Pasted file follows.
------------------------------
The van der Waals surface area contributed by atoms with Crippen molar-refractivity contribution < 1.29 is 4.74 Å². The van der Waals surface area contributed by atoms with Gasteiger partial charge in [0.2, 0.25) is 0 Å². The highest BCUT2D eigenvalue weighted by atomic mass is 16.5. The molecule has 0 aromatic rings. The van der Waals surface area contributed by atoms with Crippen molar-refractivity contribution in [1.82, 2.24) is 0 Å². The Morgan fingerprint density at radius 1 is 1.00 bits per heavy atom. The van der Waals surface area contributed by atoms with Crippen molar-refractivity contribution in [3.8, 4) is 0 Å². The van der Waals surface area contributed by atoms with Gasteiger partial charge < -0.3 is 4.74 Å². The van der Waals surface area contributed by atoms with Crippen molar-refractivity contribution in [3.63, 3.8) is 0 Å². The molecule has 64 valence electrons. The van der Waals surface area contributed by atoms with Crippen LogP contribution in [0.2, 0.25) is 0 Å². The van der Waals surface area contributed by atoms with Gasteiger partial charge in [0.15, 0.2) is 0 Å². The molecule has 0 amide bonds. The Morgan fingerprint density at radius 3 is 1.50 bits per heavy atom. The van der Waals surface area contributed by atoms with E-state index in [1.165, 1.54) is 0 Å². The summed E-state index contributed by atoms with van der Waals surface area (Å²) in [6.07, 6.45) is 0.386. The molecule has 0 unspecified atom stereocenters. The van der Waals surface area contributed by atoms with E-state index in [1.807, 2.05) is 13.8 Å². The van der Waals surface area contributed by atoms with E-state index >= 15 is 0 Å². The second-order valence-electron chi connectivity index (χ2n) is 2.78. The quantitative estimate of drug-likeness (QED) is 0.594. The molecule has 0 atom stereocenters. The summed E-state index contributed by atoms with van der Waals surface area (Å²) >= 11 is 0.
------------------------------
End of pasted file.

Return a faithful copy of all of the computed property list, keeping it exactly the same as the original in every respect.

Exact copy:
The van der Waals surface area contributed by atoms with Crippen molar-refractivity contribution < 1.29 is 4.74 Å². The van der Waals surface area contributed by atoms with Gasteiger partial charge in [0.2, 0.25) is 0 Å². The highest BCUT2D eigenvalue weighted by atomic mass is 16.5. The molecule has 0 aromatic rings. The van der Waals surface area contributed by atoms with Crippen molar-refractivity contribution in [1.82, 2.24) is 0 Å². The Morgan fingerprint density at radius 1 is 1.00 bits per heavy atom. The van der Waals surface area contributed by atoms with Crippen molar-refractivity contribution in [3.8, 4) is 0 Å². The van der Waals surface area contributed by atoms with Gasteiger partial charge < -0.3 is 4.74 Å². The van der Waals surface area contributed by atoms with Crippen molar-refractivity contribution in [3.63, 3.8) is 0 Å². The molecule has 64 valence electrons. The van der Waals surface area contributed by atoms with Crippen LogP contribution in [0.2, 0.25) is 0 Å². The van der Waals surface area contributed by atoms with Gasteiger partial charge in [0.15, 0.2) is 0 Å². The molecule has 0 amide bonds. The Morgan fingerprint density at radius 3 is 1.50 bits per heavy atom. The van der Waals surface area contributed by atoms with E-state index in [1.165, 1.54) is 0 Å². The summed E-state index contributed by atoms with van der Waals surface area (Å²) in [6.07, 6.45) is 0.386. The molecule has 0 unspecified atom stereocenters. The van der Waals surface area contributed by atoms with E-state index in [1.807, 2.05) is 13.8 Å². The van der Waals surface area contributed by atoms with E-state index >= 15 is 0 Å². The second-order valence-electron chi connectivity index (χ2n) is 2.78. The quantitative estimate of drug-likeness (QED) is 0.594. The molecule has 0 atom stereocenters. The summed E-state index contributed by atoms with van der Waals surface area (Å²) >= 11 is 0.